Tropical Depression 9, the swirling mass of clouds just to the north of The Yucatan in the image to the left, is expected to intensify into a Tropical Storm sometime over the next several hours. The warm waters of The Gulf combined with little shear has finally allowed this storm to grow rapidly over the past couple of days. The National Hurricane Center (NHC) has issued Hurricane Watches as well as Tropical Storm Warnings for much of the Big Bend area of Florida north of Tampa. Although the storm is not currently expected to become a hurricane before landfall, it will come close to doing so with sustained winds of about 65 MPH, so Hurricane Watches are still in effect for the area. Although a sort of model consensus has been reached regarding the short term for this storm, mayhem continues as some computer models have begun to indicate a shift to the west once it passes North Carolina. If this storm were to shift to the west as now indicated by some of the more trustworthy computer models, it would mean that impacts from this storm would be felt as far north as New England. As of now, The NHC has put a 50% chance of a 3 to 5 foot storm surge occurring in The Long Island Sound, but until the computer models receive more information, it is unlikely we will know the exact track. More updates will ne available here over the next several days, but please visit The National Hurricane Center at nhc.noaa.gov before making any decisions.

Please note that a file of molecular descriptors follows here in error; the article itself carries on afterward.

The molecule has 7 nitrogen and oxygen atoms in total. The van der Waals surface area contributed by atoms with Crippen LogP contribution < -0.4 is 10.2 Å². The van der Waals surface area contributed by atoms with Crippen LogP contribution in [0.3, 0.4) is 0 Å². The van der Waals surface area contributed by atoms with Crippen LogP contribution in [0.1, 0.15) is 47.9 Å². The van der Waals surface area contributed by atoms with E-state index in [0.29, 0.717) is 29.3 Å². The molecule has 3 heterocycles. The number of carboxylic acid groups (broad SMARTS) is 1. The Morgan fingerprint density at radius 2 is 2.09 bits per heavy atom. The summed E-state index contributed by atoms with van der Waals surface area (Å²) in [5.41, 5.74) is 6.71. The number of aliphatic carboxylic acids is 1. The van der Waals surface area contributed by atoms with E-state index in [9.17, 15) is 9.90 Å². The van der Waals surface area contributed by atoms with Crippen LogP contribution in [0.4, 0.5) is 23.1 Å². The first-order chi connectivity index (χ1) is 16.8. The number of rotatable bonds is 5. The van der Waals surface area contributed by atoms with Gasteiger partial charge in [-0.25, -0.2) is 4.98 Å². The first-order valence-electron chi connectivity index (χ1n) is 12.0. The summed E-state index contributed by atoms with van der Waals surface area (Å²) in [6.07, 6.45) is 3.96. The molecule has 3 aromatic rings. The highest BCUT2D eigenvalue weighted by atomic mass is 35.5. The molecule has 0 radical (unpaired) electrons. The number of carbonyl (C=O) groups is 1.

Over the past several computer model runs, the European Computer Model has consistently shown a disturbance forming in the Eastern Pacific that would make its way to the west-northwest over a period of several days that may render Hawaii as a potential target for this sub-995 potential millibar storm. Although we are emphasizing the fact that this is only a POTENTIAL scenario, it is best to be alert and aware for anyone either in or going to the Central Pacific state of Hawaii.
For more information you may rely on us here at Weather 360, but please, for emergency information, please rely on the National Hurricane Center and Weather.gov, along with your local emergency management office in the event of a potential landfall.
We’ll keep you updated on this event as time progresses.